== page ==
Publishers, libraries poke fun at the cold

The publisher Consortium Books posts its own video of hot water being tossed in the air in frigid weather, while a library recommends keeping a book at hand when it's cold outside.

Seth Perlman/AP
U.S. Postal Service letter carrier Jamie Jasmon delivers the mail in Springfield, Ill.

As much of the US shivers through the polar vortex currently causing plunging temperatures, many have taken to YouTube to conduct experiments and demonstrations of just how cold it is, including throwing hot water in the air and watching it freeze.

As a friendly nudge at these videos, staff members at the publisher Consortium Books, based in chilly Minneapolis, Minn., ventured outside to demonstrate that their catalog can still be read in cold weather. The temperature, according to the video, was -20 degrees at the time and Consortium Books titled the video “-20 Makes Lovely Reading Weather.”

“We’re just going to demonstrate that even in this cold temperature that a print catalog can still be read in these conditions,” one unnamed staff member tells the camera.

After he carefully tosses it to the other staff member, he notes, “It didn’t freeze.”

The second staff member then carefully reads aloud an entry from the Consortium catalog. 

Check out the lively take on print’s viability in cold weather.

It also reminded us of the photo of a sign posted on the website of New York's Queens Library, which suggests: "Cold? Come check out a book! You'll still be cold, but you'll have a book."

You've read  of  free articles. Subscribe to continue.
Real news can be honest, hopeful, credible, constructive.
What is the Monitor difference? Tackling the tough headlines – with humanity. Listening to sources – with respect. Seeing the story that others are missing by reporting what so often gets overlooked: the values that connect us. That’s Monitor reporting – news that changes how you see the world.

Dear Reader,

About a year ago, I happened upon this statement about the Monitor in the Harvard Business Review – under the charming heading of “do things that don’t interest you”:

“Many things that end up” being meaningful, writes social scientist Joseph Grenny, “have come from conference workshops, articles, or online videos that began as a chore and ended with an insight. My work in Kenya, for example, was heavily influenced by a Christian Science Monitor article I had forced myself to read 10 years earlier. Sometimes, we call things ‘boring’ simply because they lie outside the box we are currently in.”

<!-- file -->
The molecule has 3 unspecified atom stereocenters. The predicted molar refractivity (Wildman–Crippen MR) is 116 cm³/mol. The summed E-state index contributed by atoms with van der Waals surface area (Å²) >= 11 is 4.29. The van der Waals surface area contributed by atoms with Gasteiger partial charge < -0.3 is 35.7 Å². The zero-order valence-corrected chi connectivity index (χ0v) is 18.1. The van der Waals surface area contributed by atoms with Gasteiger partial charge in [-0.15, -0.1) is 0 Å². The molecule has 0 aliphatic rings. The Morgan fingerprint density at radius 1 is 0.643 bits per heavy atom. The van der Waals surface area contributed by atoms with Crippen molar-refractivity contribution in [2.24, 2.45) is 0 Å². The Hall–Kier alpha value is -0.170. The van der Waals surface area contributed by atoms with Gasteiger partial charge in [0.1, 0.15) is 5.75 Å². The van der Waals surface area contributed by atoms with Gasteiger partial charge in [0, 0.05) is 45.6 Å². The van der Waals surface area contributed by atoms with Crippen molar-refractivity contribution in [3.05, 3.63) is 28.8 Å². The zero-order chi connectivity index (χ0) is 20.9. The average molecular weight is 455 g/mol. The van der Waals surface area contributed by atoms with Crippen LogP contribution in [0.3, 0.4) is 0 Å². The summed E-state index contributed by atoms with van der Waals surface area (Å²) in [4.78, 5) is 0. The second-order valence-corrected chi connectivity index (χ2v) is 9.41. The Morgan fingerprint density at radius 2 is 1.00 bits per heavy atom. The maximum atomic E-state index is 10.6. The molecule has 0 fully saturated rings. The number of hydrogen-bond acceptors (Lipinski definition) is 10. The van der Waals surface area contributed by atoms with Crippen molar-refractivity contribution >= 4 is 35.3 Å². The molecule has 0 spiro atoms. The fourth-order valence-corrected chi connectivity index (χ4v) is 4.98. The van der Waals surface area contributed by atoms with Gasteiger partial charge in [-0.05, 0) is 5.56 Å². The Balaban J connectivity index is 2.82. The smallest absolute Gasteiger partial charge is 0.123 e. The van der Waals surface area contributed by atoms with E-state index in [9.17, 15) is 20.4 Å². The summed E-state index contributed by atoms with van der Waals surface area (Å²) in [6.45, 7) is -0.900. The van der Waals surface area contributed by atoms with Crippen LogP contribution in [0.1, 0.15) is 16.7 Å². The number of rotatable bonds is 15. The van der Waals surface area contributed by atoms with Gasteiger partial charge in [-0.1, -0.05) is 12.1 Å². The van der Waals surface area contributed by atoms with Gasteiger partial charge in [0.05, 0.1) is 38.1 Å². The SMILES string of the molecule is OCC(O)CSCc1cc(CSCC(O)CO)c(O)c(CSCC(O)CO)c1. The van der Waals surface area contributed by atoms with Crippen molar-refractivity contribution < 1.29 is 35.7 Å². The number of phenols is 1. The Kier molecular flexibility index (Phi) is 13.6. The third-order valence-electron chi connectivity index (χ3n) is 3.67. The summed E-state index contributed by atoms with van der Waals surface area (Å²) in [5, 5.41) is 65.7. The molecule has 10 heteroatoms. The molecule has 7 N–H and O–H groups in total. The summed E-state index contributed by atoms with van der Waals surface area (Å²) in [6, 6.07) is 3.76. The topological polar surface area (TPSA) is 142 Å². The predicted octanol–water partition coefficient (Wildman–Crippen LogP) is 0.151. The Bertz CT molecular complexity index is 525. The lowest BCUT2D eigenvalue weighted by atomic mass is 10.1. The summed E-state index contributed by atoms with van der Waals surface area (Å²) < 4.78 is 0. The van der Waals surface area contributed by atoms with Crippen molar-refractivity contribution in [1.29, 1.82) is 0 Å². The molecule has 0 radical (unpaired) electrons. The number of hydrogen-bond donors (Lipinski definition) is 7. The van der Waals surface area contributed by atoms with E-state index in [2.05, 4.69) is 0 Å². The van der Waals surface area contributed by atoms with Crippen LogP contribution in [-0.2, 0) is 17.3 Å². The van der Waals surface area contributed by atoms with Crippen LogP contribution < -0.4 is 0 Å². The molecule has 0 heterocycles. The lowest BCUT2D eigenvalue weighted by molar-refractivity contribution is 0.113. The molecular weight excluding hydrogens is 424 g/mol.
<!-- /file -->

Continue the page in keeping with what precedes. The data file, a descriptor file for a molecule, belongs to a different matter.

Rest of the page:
If you were to come up with a punchline to a joke about the Monitor, that would probably be it. We’re seen as being global, fair, insightful, and perhaps a bit too earnest. We’re the bran muffin of journalism.

But you know what? We change lives. And I’m going to argue that we change lives precisely because we force open that too-small box that most human beings think they live in.

The Monitor is a peculiar little publication that’s hard for the world to figure out. We’re run by a church, but we’re not only for church members and we’re not about converting people. We’re known as being fair even as the world becomes as polarized as at any time since the newspaper’s founding in 1908.

We have a mission beyond circulation, we want to bridge divides. We’re about kicking down the door of thought everywhere and saying, “You are bigger and more capable than you realize. And we can prove it.”

If you’re looking for bran muffin journalism, you can subscribe to the Monitor for $15. You’ll get the Monitor Weekly magazine, the Monitor Daily email, and unlimited access to

QR Code to Publishers, libraries poke fun at the cold
Read this article in
QR Code to Subscription page
Start your subscription today